“Amanda’s research introduced us to the association value trigger point concept, and the fact that established members and newer members really couldn’t name one, that it was really a combination of stuff,” Verbanic says. “The newer members were looking for something that would get them up to speed faster, and that was the whole rise of the CFM Academy, something that would get them up to speed on the intricacies of being a construction financial manager, which is why our organization got started 35 years ago in the first place.”
Brian Summers, vice president of content strategy and education at CFMA, says the CFM Academy program, still in development but aimed for launch later this year, is designed to address that specific need identified by the organization’s quantitative and qualitative research. “They like what we have to offer, but they don’t really have a path, per se, to go through, especially when they’re new to the industry,” Summers says. “That one-to-three-year member, that member’s probably fairly new to construction. We’re now going to carve out a path, or a package of information that they could purchase, that’s really all the information they should know in the first three years of being in the construction industry as a financial professional.”
CFMA already offers an eight-hour basics course, Summers says, but members may “get a little lost afterward.” The organization hopes CFM Academy will fill that void and, in particular, provide a significant new point of value that will get new members more engaged and, in the long run, renewing at a higher rate.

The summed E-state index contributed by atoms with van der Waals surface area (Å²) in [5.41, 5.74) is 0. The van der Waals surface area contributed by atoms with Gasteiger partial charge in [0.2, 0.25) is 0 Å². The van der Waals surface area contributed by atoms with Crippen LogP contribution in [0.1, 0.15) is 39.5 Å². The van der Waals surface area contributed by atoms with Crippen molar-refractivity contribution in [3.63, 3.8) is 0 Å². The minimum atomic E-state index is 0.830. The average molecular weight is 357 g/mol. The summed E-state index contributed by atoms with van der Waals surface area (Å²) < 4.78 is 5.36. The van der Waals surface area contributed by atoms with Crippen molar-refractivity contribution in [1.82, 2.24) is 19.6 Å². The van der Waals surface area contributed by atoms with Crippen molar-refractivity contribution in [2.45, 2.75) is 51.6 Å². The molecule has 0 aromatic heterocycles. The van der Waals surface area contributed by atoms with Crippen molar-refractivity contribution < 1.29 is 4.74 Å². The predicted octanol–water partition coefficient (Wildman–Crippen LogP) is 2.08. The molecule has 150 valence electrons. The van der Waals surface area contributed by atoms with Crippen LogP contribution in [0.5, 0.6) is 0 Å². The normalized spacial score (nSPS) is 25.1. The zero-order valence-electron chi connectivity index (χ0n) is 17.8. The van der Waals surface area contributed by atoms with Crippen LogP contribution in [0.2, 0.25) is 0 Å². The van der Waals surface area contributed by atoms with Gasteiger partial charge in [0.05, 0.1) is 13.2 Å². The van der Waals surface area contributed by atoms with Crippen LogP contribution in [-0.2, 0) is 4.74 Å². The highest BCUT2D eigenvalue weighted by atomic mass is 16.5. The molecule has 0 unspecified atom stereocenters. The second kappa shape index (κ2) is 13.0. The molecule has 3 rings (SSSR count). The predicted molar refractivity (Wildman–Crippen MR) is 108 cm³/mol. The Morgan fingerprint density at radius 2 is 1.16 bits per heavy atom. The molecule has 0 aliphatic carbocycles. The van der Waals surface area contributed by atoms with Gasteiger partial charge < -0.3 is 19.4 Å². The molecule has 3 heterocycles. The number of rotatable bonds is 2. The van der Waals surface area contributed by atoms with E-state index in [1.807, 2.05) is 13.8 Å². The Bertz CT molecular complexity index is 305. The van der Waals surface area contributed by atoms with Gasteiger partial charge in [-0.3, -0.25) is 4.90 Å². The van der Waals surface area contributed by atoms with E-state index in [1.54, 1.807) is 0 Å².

This fits with Kaiser’s observations from her work in interviewing members of multiple associations. In a post last year on her blog, Smooth the Path, she wrote, “Ask engaged members when they realized the value of the association and many can tell you the exact moment. For a few members value builds over time, but for most members there is a single event or moment when it’s clear to them they made the right decision in joining. The moment new members understand the value of the association is the association’s value trigger point.”
Similar recommendations for early member engagement include Sheri Jacobs’ 90-day window for a meaningful interaction, explained in her book The Art of Membership, and Robbie Kellman Baxter’s 30-day timetable, which she suggests in The Membership Economy. Kaiser doesn’t urge a specific point in time for getting new members to the value trigger point, but it’s another model for understanding how a single positive experience—rather than the knowledge of having a package of potential benefits at hand—is a crucial driver of member satisfaction and renewal.
Delivering that valuable experience, though, is difficult to do without a clear understanding of your members. It’s easy to know, for instance, that retention is low, but harder to see who exactly isn’t renewing, or when they’re most likely to drop, and precisely why they’re leaving or what value they’re not getting.
“Our board is basically made up of accountants, and they want numbers,” Verbanic says. “They’re not going to make a decision based on a gut hunch.”
Summers and Verbanic both say something like CFA Academy might have been imagined several years ago, but only a mix of quantitative and qualitative research made the strategic imperative clear. “What we’re trying to do is say, well, this is what this data means, and then Amanda provided the specific thing that you could do with this,” Verbanic says.
How does your association balance various forms of member research, and how do you integrate them together? What new programs or practices have you developed based on that mix of member research methods? Please share your experience in the comments.